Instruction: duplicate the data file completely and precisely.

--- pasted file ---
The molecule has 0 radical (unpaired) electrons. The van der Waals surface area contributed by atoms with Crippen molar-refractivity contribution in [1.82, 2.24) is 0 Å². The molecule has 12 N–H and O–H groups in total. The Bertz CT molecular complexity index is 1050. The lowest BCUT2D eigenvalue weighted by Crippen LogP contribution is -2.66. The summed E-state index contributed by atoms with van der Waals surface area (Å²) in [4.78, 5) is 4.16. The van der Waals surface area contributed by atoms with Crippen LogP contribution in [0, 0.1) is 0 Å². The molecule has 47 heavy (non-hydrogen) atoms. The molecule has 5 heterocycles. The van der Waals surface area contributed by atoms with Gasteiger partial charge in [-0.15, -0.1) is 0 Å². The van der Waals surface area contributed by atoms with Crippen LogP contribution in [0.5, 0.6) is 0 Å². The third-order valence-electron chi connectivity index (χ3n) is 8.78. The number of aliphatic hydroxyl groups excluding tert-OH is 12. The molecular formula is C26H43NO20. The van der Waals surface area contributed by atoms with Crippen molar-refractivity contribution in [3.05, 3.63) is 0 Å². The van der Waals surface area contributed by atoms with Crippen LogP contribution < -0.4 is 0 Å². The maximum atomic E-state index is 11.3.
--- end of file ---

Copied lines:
The molecule has 0 radical (unpaired) electrons. The van der Waals surface area contributed by atoms with Crippen molar-refractivity contribution in [1.82, 2.24) is 0 Å². The molecule has 12 N–H and O–H groups in total. The Bertz CT molecular complexity index is 1050. The lowest BCUT2D eigenvalue weighted by Crippen LogP contribution is -2.66. The summed E-state index contributed by atoms with van der Waals surface area (Å²) in [4.78, 5) is 4.16. The van der Waals surface area contributed by atoms with Crippen LogP contribution in [0, 0.1) is 0 Å². The molecule has 47 heavy (non-hydrogen) atoms. The molecule has 5 heterocycles. The van der Waals surface area contributed by atoms with Gasteiger partial charge in [-0.15, -0.1) is 0 Å². The van der Waals surface area contributed by atoms with Crippen LogP contribution in [0.5, 0.6) is 0 Å². The third-order valence-electron chi connectivity index (χ3n) is 8.78. The number of aliphatic hydroxyl groups excluding tert-OH is 12. The molecular formula is C26H43NO20. The van der Waals surface area contributed by atoms with Crippen molar-refractivity contribution in [3.05, 3.63) is 0 Å². The van der Waals surface area contributed by atoms with Crippen LogP contribution < -0.4 is 0 Å². The maximum atomic E-state index is 11.3.